Oscar’s January move to China, Chelsea’s record player transfer at €60m, floated down the river of narrative on a pontoon boat made of money and ambition, or its absence, to be more precise.
The left pontoon was filled with all the stuff about the ridiculous amounts of moneys paid, both in terms of the transfer fee and in terms of the wages that made Oscar one of the handful of highest paid players in the world. That he was just the latest in the increasingly higher profile transfers to China from Europe is equal parts worrying for Europe (and especially previous financial top dawgs England) and worrying for China (who are starting to question just how wise all of this may be).
The right pontoon was filled with all the pontification about Oscar’s (lack of) ambition, going to China to catch a payday at the height of his career rather than on the downward slope of it. Where’s the glory? Where’s the fight? All that (non-)sense.
But here’s a third angle, and one that I certainly hadn’t considered before, courtesy of Oscar’s new manager, former Chelsea boy-scout André Villas-Boas.
"The fact that Oscar has signed for Shanghai means a lot for Chinese football. He's a player that joins the Chinese Super League at the age of 25. It means he's at his full potential and had options to go to big clubs.”
"Of course, he had great financial attraction to move to China. It's good for us that he has decided to come. We expect a lot from him, but we know that without the help of other players, he can't achieve success. So our idea is to quickly integrate him into our team.”
Oscar is the first step in the next phase of the Chinese Super League’s plan for global domination. Up to this point, the CSL had done exactly what the Premier League did 25 years ago or what MLS did a decade later: sign the older, declining, big-name players from the current top leagues and slowly build the league’s prestige and power. Except China’s working on an much more accelerated timeline, especially if Oscar’s move pans out as well as they hope it will (and other support structures don’t collapse).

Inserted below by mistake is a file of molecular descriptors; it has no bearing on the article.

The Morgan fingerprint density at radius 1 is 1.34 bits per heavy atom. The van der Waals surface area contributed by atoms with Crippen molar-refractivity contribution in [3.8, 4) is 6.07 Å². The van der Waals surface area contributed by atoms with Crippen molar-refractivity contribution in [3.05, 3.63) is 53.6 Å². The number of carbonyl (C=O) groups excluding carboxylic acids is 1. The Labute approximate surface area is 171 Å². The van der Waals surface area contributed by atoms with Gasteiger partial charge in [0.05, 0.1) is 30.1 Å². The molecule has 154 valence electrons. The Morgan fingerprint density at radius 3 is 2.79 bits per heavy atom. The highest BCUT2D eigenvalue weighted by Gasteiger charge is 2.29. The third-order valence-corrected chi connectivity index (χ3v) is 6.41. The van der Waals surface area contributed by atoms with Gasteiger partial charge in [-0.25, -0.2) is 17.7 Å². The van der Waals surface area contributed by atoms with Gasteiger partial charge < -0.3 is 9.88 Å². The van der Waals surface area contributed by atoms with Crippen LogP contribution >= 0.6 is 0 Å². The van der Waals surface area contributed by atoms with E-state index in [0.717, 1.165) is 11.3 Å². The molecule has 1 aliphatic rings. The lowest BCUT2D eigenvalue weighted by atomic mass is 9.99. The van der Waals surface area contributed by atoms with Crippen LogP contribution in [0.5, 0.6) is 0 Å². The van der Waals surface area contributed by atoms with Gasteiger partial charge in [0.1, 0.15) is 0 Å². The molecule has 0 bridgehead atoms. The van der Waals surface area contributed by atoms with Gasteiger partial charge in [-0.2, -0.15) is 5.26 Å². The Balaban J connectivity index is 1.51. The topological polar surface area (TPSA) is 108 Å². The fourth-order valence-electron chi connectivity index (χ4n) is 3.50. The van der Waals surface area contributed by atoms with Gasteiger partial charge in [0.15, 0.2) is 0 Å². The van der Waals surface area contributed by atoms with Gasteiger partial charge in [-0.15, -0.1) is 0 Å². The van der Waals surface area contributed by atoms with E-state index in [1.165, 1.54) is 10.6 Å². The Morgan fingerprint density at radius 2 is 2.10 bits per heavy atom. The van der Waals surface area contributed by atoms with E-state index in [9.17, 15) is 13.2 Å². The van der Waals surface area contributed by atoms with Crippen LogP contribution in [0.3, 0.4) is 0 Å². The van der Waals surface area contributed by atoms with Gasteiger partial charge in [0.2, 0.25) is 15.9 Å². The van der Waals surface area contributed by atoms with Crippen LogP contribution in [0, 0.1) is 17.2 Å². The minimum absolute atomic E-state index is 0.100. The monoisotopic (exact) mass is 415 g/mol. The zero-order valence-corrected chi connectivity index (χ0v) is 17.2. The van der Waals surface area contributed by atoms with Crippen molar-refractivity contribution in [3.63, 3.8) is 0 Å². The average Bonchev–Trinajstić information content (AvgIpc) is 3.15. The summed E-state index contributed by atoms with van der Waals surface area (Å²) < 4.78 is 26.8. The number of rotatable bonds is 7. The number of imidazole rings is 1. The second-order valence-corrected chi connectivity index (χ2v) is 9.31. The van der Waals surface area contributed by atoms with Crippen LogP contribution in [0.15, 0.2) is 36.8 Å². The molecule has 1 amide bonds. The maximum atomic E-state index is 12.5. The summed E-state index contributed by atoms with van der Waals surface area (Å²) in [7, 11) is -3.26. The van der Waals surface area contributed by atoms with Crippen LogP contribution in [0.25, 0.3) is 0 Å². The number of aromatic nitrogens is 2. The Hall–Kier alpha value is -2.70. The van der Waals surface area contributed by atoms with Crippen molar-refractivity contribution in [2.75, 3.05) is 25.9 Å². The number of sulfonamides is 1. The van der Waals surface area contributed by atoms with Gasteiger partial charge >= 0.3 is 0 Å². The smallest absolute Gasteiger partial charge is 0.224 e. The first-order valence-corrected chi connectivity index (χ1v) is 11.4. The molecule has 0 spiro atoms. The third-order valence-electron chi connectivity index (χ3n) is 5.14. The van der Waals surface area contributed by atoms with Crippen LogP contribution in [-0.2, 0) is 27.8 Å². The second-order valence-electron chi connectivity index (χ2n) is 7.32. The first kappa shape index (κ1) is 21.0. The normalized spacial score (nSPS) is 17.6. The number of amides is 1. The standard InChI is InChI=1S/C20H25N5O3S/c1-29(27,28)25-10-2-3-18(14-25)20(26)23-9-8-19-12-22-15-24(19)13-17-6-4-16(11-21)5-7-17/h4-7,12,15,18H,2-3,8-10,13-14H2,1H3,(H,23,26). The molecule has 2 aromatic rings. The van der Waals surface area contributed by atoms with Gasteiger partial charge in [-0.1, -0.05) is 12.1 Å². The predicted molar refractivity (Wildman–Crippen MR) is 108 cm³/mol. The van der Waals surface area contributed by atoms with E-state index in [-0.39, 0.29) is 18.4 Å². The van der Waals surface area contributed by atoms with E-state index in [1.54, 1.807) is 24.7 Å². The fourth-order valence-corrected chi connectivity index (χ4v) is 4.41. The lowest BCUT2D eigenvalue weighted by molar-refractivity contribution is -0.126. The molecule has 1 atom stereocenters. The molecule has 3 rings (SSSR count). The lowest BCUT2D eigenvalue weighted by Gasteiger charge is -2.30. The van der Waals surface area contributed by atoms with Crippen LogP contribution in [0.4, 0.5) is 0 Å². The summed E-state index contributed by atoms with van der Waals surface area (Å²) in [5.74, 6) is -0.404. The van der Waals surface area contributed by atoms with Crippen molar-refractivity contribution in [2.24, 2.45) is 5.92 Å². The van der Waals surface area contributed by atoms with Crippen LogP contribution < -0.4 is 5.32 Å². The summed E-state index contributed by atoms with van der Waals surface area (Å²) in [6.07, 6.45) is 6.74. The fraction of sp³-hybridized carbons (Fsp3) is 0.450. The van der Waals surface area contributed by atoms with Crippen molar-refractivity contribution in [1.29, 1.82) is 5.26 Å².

“I don't need to explain about Oscar. He's one of the best midfielders in the world. And we hope we can unlock his full potential in China. It's a difficult move for him because there's a lot of pressure when such a young player comes from a big club like Chelsea directly to China.”
“The Chinese market normally attracts star players from the age of 27 or 28. Chinese football should be grateful that we've been able to attract him to Shanghai. The club owners have made a great effort to have him. As coach, I must try to get the best out of him and make sure he's happy. On the other hand, he has to understand that he can't do any magic alone.”
On another hand, Oscar won’t have the likes of Eden Hazard or Neymar to help him out either. He will be the big fish, the biggest fish and it won’t even be close.
“If they continue in this way, maybe yes [the CSL will only get better], because they have lots of good projects. Of course the Premier League [has higher] level of players in the world, but the Chinese guys are very good. They help the new players a lot, and I hope they continue this because I come to help.”
"The transfer was good for me, good for Chelsea, good for Shanghai, and I'm so happy to come to the Chinese Super League. I think the Chinese clubs [spend] a lot of money for the players to go to China, to make the league stronger. They made me an offer and I'm very happy to come.”
-Oscar; source: Sky via FourFourTwo
Can he handle it? Will he be Shanghai SIPG’s Fernando Torres / Chris Sutton / Andriy Shevchenko? Only time will tell.
He’s off to a good start with a goal in his first pre-season match.